2B Floyd Baker .262/.342/.293 0 HR -1.7 BFW 8 WS 14 FRAR 2.0 WARP3
2B Mel Hoderlein .269/.333/.327 0 HR -0.7 BFW 5 WS 14 FRAR 2.0 WARP3
Baker came in an off season trade with the White Sox. The 35-year-old veteran had been in the majors since 1943, and was notably a member of the St. Louis Browns’ 1944 team. In May, Griffith added Hoderlein in the trade that sent Sam Mele to the Red Sox. The two veterans platooned at second for the rest of the season. Baker was sold to Boston in May if 1953, while Hoderlein remained with the team through 1954, though his 72 games played in 1952 is more than the rest of his career combined.

SS Pete Runnels .285/.368/.333 1 HR -0.5 BFW 22 WS 38 FRAR 6.2 WARP3
From Shirley Povich’s column in the July 2, 1952 Sporting News:

He (Runnels) was banging away at a .280 rate that actually was no index to his surge. For the first six weeks of the season Pete was bogged down among the low .200’s and causing Bucky Harris to wonder if he were the same sprightly hitter who last year gave promise of being a solid man with the bat.

Runnels is one of the Senators who isn’t being benched against any type of pitching, which is more to his credit. He’s a southpaw swinger who concedes little to lefthanded pitching, and the other week at Cleveland he jolted the outfielders who had been shading him to the left by pulling his first major league home run into right field territory.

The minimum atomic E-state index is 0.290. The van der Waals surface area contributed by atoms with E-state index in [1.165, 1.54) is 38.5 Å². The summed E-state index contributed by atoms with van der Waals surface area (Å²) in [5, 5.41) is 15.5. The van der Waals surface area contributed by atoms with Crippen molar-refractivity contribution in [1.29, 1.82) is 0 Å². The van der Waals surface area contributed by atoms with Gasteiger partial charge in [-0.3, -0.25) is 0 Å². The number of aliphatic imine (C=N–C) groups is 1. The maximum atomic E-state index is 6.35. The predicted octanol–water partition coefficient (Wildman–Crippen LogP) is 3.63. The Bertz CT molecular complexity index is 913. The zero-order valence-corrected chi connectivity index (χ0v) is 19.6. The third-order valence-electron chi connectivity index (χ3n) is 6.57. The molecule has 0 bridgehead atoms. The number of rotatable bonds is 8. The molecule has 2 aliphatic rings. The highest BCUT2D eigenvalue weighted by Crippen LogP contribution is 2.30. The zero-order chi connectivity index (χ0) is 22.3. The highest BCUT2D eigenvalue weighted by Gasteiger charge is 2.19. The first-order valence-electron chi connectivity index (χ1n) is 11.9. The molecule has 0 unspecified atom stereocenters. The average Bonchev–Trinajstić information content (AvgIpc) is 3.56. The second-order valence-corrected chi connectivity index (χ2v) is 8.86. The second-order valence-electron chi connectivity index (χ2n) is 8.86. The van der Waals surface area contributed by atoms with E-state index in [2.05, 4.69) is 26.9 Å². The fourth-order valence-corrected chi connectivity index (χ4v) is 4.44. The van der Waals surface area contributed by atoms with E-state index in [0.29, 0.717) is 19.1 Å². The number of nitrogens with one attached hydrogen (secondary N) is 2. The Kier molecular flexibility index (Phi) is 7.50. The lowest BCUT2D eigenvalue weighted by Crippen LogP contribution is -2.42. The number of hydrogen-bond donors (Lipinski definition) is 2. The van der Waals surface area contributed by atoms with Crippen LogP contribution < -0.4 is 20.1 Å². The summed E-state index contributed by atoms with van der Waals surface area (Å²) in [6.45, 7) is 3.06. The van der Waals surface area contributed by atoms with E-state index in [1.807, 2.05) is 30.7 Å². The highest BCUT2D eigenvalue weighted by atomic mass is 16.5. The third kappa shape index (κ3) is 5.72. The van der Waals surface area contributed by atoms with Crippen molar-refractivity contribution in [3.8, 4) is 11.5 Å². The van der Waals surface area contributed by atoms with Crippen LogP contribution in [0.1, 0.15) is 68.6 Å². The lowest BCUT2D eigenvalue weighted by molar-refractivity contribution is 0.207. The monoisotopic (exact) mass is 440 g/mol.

At this point, Jackie Jensen is the only regular outhitting Runnels, and Mickey Vernon is the only player who has driven more runs across the plate for the Senators. Even when Runnels’ average was down, he was making his hits count, and the pitchers were aware of it and dispensing more than the average allotment of intentional passes to him.

3B Eddie Yost .233/.378/.359 12 HR -1.6 BFW 23 WS 4 FRAR 4.2 WARP3
Yost’s production fell in just about every category except walking. He once again led the AL, this time with 129 free passes. Yost’s season long slump was so bad that he was hitting under .200 as late as mid-August. Still, he led the team in home runs with 12, all of which came on the road.